creature on screen, the new movie adds a reindeer called Fred who I can absolutely see being
a favourite with kids and selling a ton of toys, much like Max. Fred appears when the Grinch starts to put
together his plot to steal Christmas and he’s not only a nice comic foil to the Grinch’s
grumpiness but, as with Max, he also lets us see a different side to the green Christmas
thief. Another new animal addition to the story is
a wild goat, and although he’s not on screen very long, he definitely leaves an impression
thanks to his rather distinctive voice, which adds to the film’s comedy! Another new face in Whoville is the Grinch’s
nearest neighbour, Mr Bricklebaum. He’s the “happiest Who alive” and considers
himself to be the Grinch’s best friend, though the Grinch, of course, has an entirely different
view of the situation! Bricklebaum, who’s voiced by Saturday Night
Live star Kenan Thompson, is full of Christmas spirit and just adores covering his house
in lights and breaking out his huge selection of Santa and Snowman inflatables to celebrate
the holidays. Basically, he’s another obstacle in the way
of the Grinch’s isolation and the Grinch doesn’t like it one bit! Also not in the original book or TV special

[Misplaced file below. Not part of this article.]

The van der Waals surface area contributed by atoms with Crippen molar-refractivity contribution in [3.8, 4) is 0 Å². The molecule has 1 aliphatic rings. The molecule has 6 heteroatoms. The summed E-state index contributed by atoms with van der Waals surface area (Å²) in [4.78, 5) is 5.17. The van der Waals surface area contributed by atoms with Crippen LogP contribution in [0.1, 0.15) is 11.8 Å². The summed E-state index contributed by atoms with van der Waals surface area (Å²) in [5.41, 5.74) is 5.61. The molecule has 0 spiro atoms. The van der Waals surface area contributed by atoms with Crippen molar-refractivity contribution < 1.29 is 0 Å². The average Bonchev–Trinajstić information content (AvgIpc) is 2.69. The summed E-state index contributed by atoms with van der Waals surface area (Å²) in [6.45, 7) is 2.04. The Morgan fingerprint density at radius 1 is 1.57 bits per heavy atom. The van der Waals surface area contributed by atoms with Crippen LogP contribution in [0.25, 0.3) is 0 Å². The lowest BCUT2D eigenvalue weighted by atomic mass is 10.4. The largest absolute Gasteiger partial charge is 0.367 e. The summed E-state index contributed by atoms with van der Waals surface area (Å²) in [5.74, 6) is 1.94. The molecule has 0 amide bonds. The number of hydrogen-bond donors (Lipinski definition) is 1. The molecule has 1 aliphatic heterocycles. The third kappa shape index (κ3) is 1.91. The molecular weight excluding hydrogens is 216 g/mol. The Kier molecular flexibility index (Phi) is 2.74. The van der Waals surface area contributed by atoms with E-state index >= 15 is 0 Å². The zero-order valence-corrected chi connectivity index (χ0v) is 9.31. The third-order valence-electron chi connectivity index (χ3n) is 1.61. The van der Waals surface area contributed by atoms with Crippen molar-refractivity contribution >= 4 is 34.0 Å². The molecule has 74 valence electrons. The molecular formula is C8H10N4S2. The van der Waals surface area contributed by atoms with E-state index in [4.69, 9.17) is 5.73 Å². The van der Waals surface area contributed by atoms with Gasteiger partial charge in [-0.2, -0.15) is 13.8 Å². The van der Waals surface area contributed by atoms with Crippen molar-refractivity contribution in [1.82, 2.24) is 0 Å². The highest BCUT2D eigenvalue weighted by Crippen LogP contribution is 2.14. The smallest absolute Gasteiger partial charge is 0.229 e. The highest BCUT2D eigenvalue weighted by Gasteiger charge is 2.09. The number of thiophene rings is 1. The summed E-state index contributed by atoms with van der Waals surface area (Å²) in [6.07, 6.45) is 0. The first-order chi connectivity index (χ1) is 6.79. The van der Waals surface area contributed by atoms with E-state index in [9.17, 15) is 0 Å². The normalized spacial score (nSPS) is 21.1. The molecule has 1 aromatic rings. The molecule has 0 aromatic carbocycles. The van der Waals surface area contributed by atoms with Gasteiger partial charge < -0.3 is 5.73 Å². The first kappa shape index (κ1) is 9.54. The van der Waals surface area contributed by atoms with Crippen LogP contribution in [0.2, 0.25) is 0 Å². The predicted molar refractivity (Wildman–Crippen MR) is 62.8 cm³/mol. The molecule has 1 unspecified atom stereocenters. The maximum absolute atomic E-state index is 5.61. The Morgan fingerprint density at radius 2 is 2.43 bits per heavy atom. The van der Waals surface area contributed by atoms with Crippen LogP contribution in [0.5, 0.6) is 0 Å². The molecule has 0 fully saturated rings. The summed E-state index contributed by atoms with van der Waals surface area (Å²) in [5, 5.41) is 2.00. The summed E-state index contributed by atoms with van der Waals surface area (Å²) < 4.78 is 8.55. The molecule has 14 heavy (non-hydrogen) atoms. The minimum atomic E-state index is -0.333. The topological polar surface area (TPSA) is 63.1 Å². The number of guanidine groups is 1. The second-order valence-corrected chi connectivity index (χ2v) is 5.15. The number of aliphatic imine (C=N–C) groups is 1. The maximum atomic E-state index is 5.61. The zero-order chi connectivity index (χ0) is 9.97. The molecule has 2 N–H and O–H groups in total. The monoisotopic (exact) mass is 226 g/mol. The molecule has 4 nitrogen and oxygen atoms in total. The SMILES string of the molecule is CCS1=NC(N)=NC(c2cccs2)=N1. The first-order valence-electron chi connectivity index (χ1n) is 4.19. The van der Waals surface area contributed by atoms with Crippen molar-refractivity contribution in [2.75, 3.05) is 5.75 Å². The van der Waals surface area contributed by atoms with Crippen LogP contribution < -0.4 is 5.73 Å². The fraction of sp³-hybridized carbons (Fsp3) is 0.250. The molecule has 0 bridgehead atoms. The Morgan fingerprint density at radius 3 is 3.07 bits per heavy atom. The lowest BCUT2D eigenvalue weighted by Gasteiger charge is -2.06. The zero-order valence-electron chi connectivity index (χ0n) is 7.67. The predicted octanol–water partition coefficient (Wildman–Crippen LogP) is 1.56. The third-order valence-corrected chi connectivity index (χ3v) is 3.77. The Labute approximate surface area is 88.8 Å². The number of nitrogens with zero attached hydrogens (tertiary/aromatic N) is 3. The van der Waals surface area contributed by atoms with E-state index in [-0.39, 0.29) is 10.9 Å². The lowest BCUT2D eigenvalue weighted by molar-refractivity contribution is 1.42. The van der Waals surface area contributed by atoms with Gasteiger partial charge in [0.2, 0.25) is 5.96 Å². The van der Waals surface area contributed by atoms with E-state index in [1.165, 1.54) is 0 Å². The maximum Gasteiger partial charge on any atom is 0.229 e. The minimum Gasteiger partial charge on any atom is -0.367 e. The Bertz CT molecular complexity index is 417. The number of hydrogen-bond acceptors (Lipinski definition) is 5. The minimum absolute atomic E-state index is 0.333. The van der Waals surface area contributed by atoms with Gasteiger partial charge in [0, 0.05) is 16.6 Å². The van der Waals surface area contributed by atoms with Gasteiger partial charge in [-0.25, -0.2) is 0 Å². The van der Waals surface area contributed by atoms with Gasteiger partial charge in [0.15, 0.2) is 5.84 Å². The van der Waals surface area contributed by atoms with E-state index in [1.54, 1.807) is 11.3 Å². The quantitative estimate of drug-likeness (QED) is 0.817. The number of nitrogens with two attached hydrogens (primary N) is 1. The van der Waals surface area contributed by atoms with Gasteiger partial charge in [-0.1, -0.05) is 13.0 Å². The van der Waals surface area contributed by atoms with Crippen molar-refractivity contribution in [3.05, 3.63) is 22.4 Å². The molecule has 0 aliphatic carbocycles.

is the Mayor of Whoville. Now, if you know the live-action version,
you’ll remember there was a mayor in that film and he was an entirely nasty piece of
work. In fact, he was the reason why the Grinch
cut himself off from society. However, in Illumination’s film, the mayor
isn’t a baddie, she’s a completely different character, and it’s a real treat to hear her
played by Angela Lansbury. While Cindy-Lou’s parents aren’t mentioned
in the book or TV animation, they do make an appearance in the live-action movie, where
her father is the town’s postmaster and her mother competes to have the best Christmas
lights in Whoville. In a complete change, in the new animation,
Cindy-Lou’s mother, Donna, is a frazzled, hard-working single parent with three children
and she’s voiced by Parks & Rec star Rashida Jones. Similar to the live-action father, though,
this new animated mother realises that Christmas is about much more than things. Cindy-Lou needs some help to carry out her